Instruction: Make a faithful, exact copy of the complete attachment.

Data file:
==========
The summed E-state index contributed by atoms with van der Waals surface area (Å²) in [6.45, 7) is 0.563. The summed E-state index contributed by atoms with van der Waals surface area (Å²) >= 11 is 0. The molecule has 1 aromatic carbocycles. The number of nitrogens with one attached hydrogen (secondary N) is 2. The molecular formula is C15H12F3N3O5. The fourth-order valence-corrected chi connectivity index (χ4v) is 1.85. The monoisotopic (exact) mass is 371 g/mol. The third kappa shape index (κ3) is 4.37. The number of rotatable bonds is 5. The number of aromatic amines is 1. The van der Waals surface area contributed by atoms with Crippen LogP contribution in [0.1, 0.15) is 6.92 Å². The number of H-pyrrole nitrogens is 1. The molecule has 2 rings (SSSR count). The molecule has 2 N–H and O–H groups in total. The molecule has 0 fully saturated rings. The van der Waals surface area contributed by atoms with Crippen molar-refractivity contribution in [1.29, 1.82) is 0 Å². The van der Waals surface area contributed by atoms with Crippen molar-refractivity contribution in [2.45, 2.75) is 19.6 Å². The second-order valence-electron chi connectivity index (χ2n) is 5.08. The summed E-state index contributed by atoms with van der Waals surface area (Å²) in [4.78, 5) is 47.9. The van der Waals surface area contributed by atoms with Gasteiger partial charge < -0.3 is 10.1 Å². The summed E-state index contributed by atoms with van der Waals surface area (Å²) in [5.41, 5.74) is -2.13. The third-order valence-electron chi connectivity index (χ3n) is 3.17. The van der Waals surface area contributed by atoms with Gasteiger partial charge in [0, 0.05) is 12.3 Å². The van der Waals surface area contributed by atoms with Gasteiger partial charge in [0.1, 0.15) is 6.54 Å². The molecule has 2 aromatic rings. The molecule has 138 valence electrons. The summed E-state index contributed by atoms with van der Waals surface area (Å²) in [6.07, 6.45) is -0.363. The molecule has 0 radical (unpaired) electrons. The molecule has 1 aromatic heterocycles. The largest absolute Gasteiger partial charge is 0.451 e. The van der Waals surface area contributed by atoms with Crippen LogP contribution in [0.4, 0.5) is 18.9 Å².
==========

The summed E-state index contributed by atoms with van der Waals surface area (Å²) in [6.45, 7) is 0.563. The summed E-state index contributed by atoms with van der Waals surface area (Å²) >= 11 is 0. The molecule has 1 aromatic carbocycles. The number of nitrogens with one attached hydrogen (secondary N) is 2. The molecular formula is C15H12F3N3O5. The fourth-order valence-corrected chi connectivity index (χ4v) is 1.85. The monoisotopic (exact) mass is 371 g/mol. The third kappa shape index (κ3) is 4.37. The number of rotatable bonds is 5. The number of aromatic amines is 1. The van der Waals surface area contributed by atoms with Crippen LogP contribution in [0.1, 0.15) is 6.92 Å². The number of H-pyrrole nitrogens is 1. The molecule has 2 rings (SSSR count). The molecule has 2 N–H and O–H groups in total. The molecule has 0 fully saturated rings. The van der Waals surface area contributed by atoms with Crippen molar-refractivity contribution in [1.29, 1.82) is 0 Å². The van der Waals surface area contributed by atoms with Crippen molar-refractivity contribution in [2.45, 2.75) is 19.6 Å². The second-order valence-electron chi connectivity index (χ2n) is 5.08. The summed E-state index contributed by atoms with van der Waals surface area (Å²) in [4.78, 5) is 47.9. The van der Waals surface area contributed by atoms with Gasteiger partial charge < -0.3 is 10.1 Å². The summed E-state index contributed by atoms with van der Waals surface area (Å²) in [5.41, 5.74) is -2.13. The third-order valence-electron chi connectivity index (χ3n) is 3.17. The van der Waals surface area contributed by atoms with Gasteiger partial charge in [0, 0.05) is 12.3 Å². The van der Waals surface area contributed by atoms with Gasteiger partial charge in [0.1, 0.15) is 6.54 Å². The molecule has 2 aromatic rings. The molecule has 138 valence electrons. The summed E-state index contributed by atoms with van der Waals surface area (Å²) in [6.07, 6.45) is -0.363. The molecule has 0 radical (unpaired) electrons. The molecule has 1 aromatic heterocycles. The largest absolute Gasteiger partial charge is 0.451 e. The van der Waals surface area contributed by atoms with Crippen LogP contribution in [0.4, 0.5) is 18.9 Å².